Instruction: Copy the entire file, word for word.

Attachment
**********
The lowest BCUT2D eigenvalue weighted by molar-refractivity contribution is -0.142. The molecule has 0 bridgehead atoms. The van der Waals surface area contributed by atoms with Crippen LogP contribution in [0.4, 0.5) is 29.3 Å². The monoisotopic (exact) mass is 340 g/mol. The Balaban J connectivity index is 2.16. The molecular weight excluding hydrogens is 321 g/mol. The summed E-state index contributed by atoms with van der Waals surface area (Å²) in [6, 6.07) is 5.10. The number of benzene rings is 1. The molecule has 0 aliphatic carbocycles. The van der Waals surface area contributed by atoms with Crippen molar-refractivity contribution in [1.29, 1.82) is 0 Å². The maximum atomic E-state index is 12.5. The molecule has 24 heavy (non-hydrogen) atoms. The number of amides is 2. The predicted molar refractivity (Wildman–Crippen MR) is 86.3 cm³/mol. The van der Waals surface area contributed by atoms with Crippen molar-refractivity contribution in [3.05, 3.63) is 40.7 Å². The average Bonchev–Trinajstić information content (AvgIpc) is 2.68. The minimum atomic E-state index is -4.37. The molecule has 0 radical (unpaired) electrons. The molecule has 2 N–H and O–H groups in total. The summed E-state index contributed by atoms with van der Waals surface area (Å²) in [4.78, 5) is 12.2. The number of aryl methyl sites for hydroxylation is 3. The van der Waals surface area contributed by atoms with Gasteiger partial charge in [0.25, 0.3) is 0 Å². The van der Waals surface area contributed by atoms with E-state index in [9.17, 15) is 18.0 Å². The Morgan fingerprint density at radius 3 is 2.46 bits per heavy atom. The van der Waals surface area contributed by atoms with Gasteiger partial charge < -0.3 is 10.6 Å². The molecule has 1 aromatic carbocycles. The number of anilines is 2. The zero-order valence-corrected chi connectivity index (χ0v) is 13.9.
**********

The lowest BCUT2D eigenvalue weighted by molar-refractivity contribution is -0.142. The molecule has 0 bridgehead atoms. The van der Waals surface area contributed by atoms with Crippen LogP contribution in [0.4, 0.5) is 29.3 Å². The monoisotopic (exact) mass is 340 g/mol. The Balaban J connectivity index is 2.16. The molecular weight excluding hydrogens is 321 g/mol. The summed E-state index contributed by atoms with van der Waals surface area (Å²) in [6, 6.07) is 5.10. The number of benzene rings is 1. The molecule has 0 aliphatic carbocycles. The van der Waals surface area contributed by atoms with Crippen molar-refractivity contribution in [1.29, 1.82) is 0 Å². The maximum atomic E-state index is 12.5. The molecule has 24 heavy (non-hydrogen) atoms. The number of amides is 2. The predicted molar refractivity (Wildman–Crippen MR) is 86.3 cm³/mol. The van der Waals surface area contributed by atoms with Crippen molar-refractivity contribution in [3.05, 3.63) is 40.7 Å². The average Bonchev–Trinajstić information content (AvgIpc) is 2.68. The minimum atomic E-state index is -4.37. The molecule has 0 radical (unpaired) electrons. The molecule has 2 N–H and O–H groups in total. The summed E-state index contributed by atoms with van der Waals surface area (Å²) in [4.78, 5) is 12.2. The number of aryl methyl sites for hydroxylation is 3. The van der Waals surface area contributed by atoms with Gasteiger partial charge in [0.25, 0.3) is 0 Å². The van der Waals surface area contributed by atoms with E-state index in [9.17, 15) is 18.0 Å². The Morgan fingerprint density at radius 3 is 2.46 bits per heavy atom. The van der Waals surface area contributed by atoms with Gasteiger partial charge < -0.3 is 10.6 Å². The molecule has 1 aromatic carbocycles. The number of anilines is 2. The zero-order valence-corrected chi connectivity index (χ0v) is 13.9.